July 25 this year marks the 40th anniversary of Humanae Vitae, Pope Paul VI’s highly controversial encyclical on the regulation of birth. It proclaims that the only lawful place for sex is within marriage, and that it is never licit for married couples to obstruct, even for therapeutic reasons, the transmission of human life.
In plain language, artificial birth control, sterilization and abortion have no place in a Christian marriage, less so outside it. No encyclical has provoked a more intense conflict on the issue of human life. Pope John Paul II called it the conflict between the culture of life and the culture of death.
Within the Church, the 1968 encyclical drew fire from dissenters and critics. They had to be reminded after a while that the matter was no longer open for theological debate. But never did Paul VI entertain any doubt about it. In his book, Paul VI, The First Modern Pope, Peter Hebblethwaite recalls that on the eve of the encyclical the Pope told Edouard Cardinal Gagnon: “Don’t be afraid, in twenty years they’ll call me a prophet.”
No statement proved more prophetic. In 1988, Janet E. Smith noted that all the prophecies contained in Humanae Vitae had been fulfilled. The encyclical predicted that:
- The widespread use of contraceptives would lead to conjugal infidelity and the general lowering of morality;
- “The man” will lose respect for “the woman” and “no longer (care) for her physical and psychological equilibrium” and will come to “the point of considering her as a mere instrument of selfish enjoyment, and no longer as his respected and beloved companion;”
- The widespread acceptance of contraception would place a dangerous weapon in the hands of public authorities who take no heed of moral exigencies; and
- It would lead men (and women especially) to think they had absolute and unlimited dominion over their bodies.
The facts are beyond dispute. A new sexual morality, brought on largely by free access to contraceptives, has led to mounting divorces, children out of wedlock, teenage pregnancies, and abortion, which has inflicted more casualties than all the wars known to man have.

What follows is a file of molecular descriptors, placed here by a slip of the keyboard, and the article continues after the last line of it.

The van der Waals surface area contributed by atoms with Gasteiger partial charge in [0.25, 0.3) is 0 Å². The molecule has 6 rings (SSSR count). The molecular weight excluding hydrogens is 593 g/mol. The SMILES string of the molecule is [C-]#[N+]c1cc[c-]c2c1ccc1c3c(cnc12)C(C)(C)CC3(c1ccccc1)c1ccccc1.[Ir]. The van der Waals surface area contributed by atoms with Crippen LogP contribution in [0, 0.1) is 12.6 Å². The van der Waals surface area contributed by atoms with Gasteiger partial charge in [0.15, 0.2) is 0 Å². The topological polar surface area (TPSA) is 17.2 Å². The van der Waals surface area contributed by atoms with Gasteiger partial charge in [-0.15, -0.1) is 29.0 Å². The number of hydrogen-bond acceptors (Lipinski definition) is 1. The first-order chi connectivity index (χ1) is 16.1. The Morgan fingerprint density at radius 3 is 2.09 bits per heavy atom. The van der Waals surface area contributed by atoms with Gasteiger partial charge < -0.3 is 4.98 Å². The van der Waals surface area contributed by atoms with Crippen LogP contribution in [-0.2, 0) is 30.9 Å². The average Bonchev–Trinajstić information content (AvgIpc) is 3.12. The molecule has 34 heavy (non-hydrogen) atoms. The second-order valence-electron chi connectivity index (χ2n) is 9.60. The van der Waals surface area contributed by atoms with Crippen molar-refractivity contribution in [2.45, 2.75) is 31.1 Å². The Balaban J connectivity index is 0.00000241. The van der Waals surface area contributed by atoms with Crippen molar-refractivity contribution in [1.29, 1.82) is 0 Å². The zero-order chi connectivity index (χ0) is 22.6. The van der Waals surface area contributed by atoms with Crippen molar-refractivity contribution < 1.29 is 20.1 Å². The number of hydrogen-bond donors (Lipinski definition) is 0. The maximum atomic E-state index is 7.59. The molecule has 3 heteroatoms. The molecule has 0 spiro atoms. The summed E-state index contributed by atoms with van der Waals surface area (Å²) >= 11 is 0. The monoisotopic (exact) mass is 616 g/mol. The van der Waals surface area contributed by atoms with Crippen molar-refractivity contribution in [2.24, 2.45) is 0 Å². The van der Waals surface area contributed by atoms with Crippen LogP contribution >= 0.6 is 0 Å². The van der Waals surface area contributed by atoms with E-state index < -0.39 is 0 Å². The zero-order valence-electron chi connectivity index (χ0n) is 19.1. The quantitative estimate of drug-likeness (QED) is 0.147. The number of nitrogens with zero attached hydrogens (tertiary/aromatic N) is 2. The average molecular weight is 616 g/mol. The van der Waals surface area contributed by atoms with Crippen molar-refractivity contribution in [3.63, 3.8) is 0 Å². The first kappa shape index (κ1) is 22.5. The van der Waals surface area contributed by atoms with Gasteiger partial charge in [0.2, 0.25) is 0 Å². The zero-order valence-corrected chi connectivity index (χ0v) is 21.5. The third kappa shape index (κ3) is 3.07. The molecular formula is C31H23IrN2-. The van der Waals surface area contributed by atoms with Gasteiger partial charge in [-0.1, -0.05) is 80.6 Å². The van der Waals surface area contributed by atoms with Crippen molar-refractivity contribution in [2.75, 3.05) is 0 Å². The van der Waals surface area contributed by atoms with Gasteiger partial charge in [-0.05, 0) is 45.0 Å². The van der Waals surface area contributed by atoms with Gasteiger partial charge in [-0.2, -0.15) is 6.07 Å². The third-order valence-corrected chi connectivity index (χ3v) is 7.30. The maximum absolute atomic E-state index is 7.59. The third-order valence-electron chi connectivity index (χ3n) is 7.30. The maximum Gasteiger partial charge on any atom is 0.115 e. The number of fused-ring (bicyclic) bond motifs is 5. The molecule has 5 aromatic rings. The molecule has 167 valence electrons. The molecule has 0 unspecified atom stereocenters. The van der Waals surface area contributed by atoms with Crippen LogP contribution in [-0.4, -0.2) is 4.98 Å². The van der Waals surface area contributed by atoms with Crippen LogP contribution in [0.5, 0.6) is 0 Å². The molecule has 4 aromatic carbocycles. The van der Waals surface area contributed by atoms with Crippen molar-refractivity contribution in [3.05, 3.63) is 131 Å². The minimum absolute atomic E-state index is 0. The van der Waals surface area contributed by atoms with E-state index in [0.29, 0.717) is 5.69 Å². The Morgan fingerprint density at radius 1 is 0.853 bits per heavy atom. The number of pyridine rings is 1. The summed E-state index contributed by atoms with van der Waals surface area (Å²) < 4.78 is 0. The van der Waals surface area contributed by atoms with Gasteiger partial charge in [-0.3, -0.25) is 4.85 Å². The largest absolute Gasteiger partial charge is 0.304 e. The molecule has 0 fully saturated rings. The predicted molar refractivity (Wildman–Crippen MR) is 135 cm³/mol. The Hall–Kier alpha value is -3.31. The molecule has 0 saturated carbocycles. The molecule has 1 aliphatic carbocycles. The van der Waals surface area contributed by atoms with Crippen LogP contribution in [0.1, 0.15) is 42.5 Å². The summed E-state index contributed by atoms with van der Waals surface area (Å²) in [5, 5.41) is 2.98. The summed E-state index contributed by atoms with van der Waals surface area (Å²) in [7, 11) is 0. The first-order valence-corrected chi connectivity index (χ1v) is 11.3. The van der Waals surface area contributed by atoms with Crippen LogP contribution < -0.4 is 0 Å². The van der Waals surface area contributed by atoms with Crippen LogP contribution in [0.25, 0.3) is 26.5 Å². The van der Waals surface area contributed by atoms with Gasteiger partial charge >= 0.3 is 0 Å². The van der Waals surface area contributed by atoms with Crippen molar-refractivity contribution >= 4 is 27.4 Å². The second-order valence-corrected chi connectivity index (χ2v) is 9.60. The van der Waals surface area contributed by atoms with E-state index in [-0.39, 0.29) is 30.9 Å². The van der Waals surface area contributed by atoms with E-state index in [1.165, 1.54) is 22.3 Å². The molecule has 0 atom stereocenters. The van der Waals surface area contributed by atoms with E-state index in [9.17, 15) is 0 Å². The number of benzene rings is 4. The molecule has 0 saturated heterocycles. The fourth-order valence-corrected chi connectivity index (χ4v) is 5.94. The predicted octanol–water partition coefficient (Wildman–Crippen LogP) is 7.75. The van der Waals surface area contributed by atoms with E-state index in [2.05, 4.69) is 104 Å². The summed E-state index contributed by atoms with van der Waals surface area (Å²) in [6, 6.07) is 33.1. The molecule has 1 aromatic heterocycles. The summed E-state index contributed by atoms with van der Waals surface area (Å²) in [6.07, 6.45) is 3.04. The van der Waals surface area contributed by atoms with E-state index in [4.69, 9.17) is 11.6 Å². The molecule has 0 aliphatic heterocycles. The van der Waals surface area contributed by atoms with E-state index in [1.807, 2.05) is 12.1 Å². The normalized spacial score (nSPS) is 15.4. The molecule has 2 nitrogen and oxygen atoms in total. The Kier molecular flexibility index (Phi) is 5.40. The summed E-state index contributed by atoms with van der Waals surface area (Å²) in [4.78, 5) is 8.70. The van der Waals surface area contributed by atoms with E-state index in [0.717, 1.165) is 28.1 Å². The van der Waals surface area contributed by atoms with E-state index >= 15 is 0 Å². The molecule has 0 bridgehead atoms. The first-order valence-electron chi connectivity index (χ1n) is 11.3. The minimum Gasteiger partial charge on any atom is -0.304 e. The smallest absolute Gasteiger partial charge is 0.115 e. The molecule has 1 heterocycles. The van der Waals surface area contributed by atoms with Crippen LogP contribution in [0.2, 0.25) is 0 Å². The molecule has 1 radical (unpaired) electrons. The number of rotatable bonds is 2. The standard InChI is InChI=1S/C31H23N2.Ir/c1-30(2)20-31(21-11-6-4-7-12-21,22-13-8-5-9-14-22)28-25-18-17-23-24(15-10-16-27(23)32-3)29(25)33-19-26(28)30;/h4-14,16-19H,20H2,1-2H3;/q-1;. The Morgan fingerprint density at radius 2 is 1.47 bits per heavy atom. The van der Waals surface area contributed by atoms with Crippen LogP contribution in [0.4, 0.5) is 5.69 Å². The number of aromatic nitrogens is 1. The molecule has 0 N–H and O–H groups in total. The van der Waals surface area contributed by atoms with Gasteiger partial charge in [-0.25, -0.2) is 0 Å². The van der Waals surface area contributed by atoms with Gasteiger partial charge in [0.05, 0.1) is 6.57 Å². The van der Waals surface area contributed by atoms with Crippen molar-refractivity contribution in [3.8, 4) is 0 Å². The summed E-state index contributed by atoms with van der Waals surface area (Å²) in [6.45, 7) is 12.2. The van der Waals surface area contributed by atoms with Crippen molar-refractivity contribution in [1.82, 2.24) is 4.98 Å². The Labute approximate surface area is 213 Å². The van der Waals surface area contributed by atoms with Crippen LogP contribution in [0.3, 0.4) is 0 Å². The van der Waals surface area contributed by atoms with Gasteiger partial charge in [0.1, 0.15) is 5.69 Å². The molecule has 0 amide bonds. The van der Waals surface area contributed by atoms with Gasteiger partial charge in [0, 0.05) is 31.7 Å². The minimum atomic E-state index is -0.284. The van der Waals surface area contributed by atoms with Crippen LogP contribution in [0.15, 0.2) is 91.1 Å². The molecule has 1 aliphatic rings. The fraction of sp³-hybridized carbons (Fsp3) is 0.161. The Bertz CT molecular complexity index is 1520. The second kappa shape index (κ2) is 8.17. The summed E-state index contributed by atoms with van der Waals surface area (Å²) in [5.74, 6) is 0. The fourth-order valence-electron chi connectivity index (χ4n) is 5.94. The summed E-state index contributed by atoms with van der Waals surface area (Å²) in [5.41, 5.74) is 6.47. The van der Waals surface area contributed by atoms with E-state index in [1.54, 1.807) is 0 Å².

Not only has time proved Paul VI’s vision prophetic. It has also allowed personal devotion to that Pope, who served from 1963 to 1978, to grow. On my way with my wife to an audience with Pope Benedict XVI at
Ranged against Paul VI was another Paul, with his doomsday scenario of what would happen if humanity failed to stop population growth --- the very opposite of Humanae Vitae’s message. This was Paul Ralph Erlich, a 36-year-old entomologist from
The year the Pope released his encyclical, Erlich published his book, The Population Bomb, an instant bestseller which regurgitated the long discredited Malthusian scare theory about population growth outpacing food supply and added his own doomsday scare.
“The battle to feed all of humanity is over,” said the book. “In the 1970s and 1980s hundreds of millions of people will starve to death in spite of the crash programs embarked upon now. At this late date nothing can prevent a substantial increase in the world death rate…”
Erlich’s prediction was a hoax. Throughout the seventies no country starved, except perhaps where genocidal wars had created their own hell. The American microbiologist and agronomist Norman Ernest Borlaug won the 1970 Nobel Peace Prize for developing high-yielding varieties of wheat and other grain crops to launch the “Green Revolution” in developing countries.
In 1980, Julian Simon, who says man is the “Ultimate Resource” in his book of the same title, entered into a bet with Erlich to see who was right and who was wrong. Erlich predicted that over a certain period metal prices would rise sharply because of scarcity driven by population growth; Simon maintained the opposite. They chose five metals. Erlich lost.
In 1992, the Nobel Prize for Economics went to Gary Becker for showing that human capital is really the foremost creator of wealth.. This was a cool rebuke to the renewed activism of the neoMalthusians which allowed the world-famous Jacques-Yves Cousteau to tell the Courrier de l’Unesco a year earlier that we needed to eliminate 350,000 persons a day to stabilize world population.
All over the developed world, the population is declining. Birth and fertility rates are falling; demographers foresee a trebling of people over sixty years old by 2050., and a drastic shrinking of the work force. Infertile
Despite Malthus’s long demonstrated failure, his epigones continue to promote population control as a cure, instead of acknowledging it as a disease. In the
(The writer, a former senator of the